China says military means not an option to resolve Korea situation

BEIJING (Reuters) - China said on Wednesday the North Korean nuclear issue should be resolved through dialogue, and that military means were not an option, after U.S. President Donald Trump warned North Korea that any U.S. military option would be “devastating”.

Bellicose statements by Trump and North Korean leader Kim Jong Un in recent weeks have created fears that a miscalculation could lead to action with untold ramifications, particularly since Pyongyang conducted its sixth and most powerful nuclear test on Sept. 3.

Speaking at a daily news briefing, Chinese Foreign Ministry spokesman Lu Kang reiterated that China has all along upheld the aim of the denuclearisation of the Korean peninsula and protecting the international nuclear non-proliferation system.

“At the same we are resolute in working for the protection of the peninsula’s peace and stability and uphold a peaceful resolution for the nuclear issue via dialogue and consultation,” Lu said.

“We have always believed that military means should not be an option to resolve the nuclear issue on the peninsula. Because arms cannot resolve the differences and can only cause a bigger disaster. No side can accept this,” he added.

“We hope all sides can avoid words and actions that intensify the problem and may cause the situation to continue to escalate.”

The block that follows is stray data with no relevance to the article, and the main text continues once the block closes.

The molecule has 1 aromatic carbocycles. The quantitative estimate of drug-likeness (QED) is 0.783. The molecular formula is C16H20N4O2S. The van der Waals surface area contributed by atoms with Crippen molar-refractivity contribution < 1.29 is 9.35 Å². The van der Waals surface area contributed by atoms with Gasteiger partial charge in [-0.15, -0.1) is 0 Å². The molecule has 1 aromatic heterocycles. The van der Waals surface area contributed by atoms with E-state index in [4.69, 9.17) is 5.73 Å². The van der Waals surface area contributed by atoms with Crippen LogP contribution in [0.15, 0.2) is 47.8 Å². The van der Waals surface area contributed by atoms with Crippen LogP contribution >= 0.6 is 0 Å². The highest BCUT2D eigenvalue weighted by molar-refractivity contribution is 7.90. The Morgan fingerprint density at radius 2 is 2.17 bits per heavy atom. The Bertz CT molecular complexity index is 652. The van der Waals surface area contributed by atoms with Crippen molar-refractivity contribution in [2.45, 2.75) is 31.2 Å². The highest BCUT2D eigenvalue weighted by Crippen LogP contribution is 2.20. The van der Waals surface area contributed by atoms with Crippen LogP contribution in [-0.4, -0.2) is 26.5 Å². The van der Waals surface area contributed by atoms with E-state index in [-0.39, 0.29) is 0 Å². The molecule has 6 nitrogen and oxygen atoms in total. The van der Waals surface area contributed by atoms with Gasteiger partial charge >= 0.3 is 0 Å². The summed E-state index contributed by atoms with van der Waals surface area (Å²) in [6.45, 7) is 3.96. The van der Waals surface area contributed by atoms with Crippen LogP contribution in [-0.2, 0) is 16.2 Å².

North Korea will be high on the agenda when U.S. Secretary of State Rex Tillerson visits China later this week.

While China has been angered by North Korea’s repeated nuclear and missile tests and has signed up for increasingly tough United Nations sanctions against Pyongyang, it has also said efforts must be stepped up to resume talks.

During a White House news conference on Tuesday, Trump also said the use of force was not Washington’s preferred option for dealiong with the North Korea’s ballistic and nuclear weapons program.

Despite the increased tension, the United States has not detected any change in North Korea’s military posture reflecting an increased threat, Marine Corps General Joseph Dunford, chairman of the U.S. Joint Chiefs of Staff, said on Tuesday.

North Korean Foreign Minister Ri Yong Ho on Monday accused Trump of declaring war on the North and threatened that Pyongyang would shoot down U.S. warplanes flying near the Korean Peninsula after American bombers flew close to it last Saturday.

Ri was reacting to Trump’s Twitter comments that Kim and Ri “won’t be around much longer” if they acted on their threats toward the United States.

Reporting by Ben Blanchard; Writing by Michael Martina; Editing by Simon Cameron-Moore